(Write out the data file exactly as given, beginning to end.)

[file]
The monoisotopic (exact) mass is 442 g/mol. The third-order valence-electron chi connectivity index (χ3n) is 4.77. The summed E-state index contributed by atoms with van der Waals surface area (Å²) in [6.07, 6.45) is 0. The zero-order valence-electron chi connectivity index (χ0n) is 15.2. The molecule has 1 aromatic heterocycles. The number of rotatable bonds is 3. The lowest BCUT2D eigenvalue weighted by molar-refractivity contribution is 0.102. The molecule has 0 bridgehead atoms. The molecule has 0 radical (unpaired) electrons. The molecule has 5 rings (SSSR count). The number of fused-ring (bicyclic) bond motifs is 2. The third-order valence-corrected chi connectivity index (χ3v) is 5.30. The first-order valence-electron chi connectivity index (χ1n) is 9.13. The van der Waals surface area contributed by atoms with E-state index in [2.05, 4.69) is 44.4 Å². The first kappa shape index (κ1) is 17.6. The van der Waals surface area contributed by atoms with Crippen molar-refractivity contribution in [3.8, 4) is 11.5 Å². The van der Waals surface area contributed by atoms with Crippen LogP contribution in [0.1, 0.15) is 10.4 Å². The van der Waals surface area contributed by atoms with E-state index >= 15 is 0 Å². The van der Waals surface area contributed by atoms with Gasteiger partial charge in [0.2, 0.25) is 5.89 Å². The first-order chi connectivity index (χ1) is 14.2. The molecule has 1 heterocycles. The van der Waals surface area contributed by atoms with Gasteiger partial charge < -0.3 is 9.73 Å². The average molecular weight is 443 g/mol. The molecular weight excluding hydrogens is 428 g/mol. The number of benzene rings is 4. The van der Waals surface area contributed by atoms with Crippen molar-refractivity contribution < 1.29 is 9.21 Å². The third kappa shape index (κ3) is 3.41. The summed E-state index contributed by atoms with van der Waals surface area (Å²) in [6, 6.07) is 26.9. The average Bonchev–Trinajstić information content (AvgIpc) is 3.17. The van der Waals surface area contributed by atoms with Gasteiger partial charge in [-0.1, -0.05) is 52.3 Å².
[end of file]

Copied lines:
The monoisotopic (exact) mass is 442 g/mol. The third-order valence-electron chi connectivity index (χ3n) is 4.77. The summed E-state index contributed by atoms with van der Waals surface area (Å²) in [6.07, 6.45) is 0. The zero-order valence-electron chi connectivity index (χ0n) is 15.2. The molecule has 1 aromatic heterocycles. The number of rotatable bonds is 3. The lowest BCUT2D eigenvalue weighted by molar-refractivity contribution is 0.102. The molecule has 0 bridgehead atoms. The molecule has 0 radical (unpaired) electrons. The molecule has 5 rings (SSSR count). The number of fused-ring (bicyclic) bond motifs is 2. The third-order valence-corrected chi connectivity index (χ3v) is 5.30. The first-order valence-electron chi connectivity index (χ1n) is 9.13. The van der Waals surface area contributed by atoms with E-state index in [2.05, 4.69) is 44.4 Å². The first kappa shape index (κ1) is 17.6. The van der Waals surface area contributed by atoms with Crippen molar-refractivity contribution in [3.8, 4) is 11.5 Å². The van der Waals surface area contributed by atoms with Crippen LogP contribution in [0.1, 0.15) is 10.4 Å². The van der Waals surface area contributed by atoms with E-state index >= 15 is 0 Å². The van der Waals surface area contributed by atoms with Gasteiger partial charge in [0.2, 0.25) is 5.89 Å². The first-order chi connectivity index (χ1) is 14.2. The molecule has 1 heterocycles. The van der Waals surface area contributed by atoms with Gasteiger partial charge < -0.3 is 9.73 Å². The average molecular weight is 443 g/mol. The molecular weight excluding hydrogens is 428 g/mol. The number of benzene rings is 4. The van der Waals surface area contributed by atoms with Crippen molar-refractivity contribution < 1.29 is 9.21 Å². The third kappa shape index (κ3) is 3.41. The summed E-state index contributed by atoms with van der Waals surface area (Å²) in [6, 6.07) is 26.9. The average Bonchev–Trinajstić information content (AvgIpc) is 3.17. The van der Waals surface area contributed by atoms with Gasteiger partial charge in [-0.1, -0.05) is 52.3 Å².